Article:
When it comes to playing Nitro-Fueled, there isn’t a whole lot of innovation here. This title is being marketed as a remake of the original Crash Team Racing, even though it contains content from Crash Nitro Kart and Crash Tag Team Racing, and perhaps that explains its relative simplicity. Tracks send the racers through multiple laps, snagging various toys and accessories that you throw at other cars to get them out of contention, Wacky Races style. Otherwise, you’re using the familiar suite of items: explosives that strike out in a straight line, homing shots, on-track hazards, and more. The items aren’t terribly laden with personality, but they are returning sights and sounds from the greater Crash Bandicoot series. Where one of the biggest issues appears is within Nitro-Fueled’s drifting mechanic.

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Drifting is a crucial aspect in kart racers. Any self-respecting kart racer needs a good drift to join the ranks alongside Mario Kart. Those are the official rules, probably. Nitro-Fueled’s drift betrays the game’s relative speed and ease of use, making the barrier of entry for actual success in a race quite high. Not only do you have to watch and engage with a meter when drifting, but players also have to deal with a delay to get started due to a “hop” being mapped to the same button. The hop is much higher than it is in other games, making maintaining your intended direction something you have to account for before you start turning. This part feels like complexity for the sake of appearances, but in reality it’s cumbersome and Nitro-Fueled places far too much immediate emphasis on it.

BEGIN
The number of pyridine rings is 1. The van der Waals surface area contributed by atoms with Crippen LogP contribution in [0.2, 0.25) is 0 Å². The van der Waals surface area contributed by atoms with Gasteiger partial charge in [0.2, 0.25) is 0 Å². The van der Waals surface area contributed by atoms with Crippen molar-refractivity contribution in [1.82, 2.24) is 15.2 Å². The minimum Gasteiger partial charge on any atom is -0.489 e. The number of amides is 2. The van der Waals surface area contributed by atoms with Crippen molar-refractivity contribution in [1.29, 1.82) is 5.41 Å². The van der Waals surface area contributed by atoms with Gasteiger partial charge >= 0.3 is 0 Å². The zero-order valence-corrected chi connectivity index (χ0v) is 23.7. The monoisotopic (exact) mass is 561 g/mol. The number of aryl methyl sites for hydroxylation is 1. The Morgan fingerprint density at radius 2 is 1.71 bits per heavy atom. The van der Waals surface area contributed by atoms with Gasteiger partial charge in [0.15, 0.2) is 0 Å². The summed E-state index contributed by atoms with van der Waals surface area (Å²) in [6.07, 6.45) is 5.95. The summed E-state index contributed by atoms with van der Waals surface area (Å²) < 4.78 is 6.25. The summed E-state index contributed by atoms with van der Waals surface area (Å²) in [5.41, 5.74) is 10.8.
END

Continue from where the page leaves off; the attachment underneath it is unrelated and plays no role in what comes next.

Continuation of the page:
Crash Team Racing: Nitro-Fueled Screenshot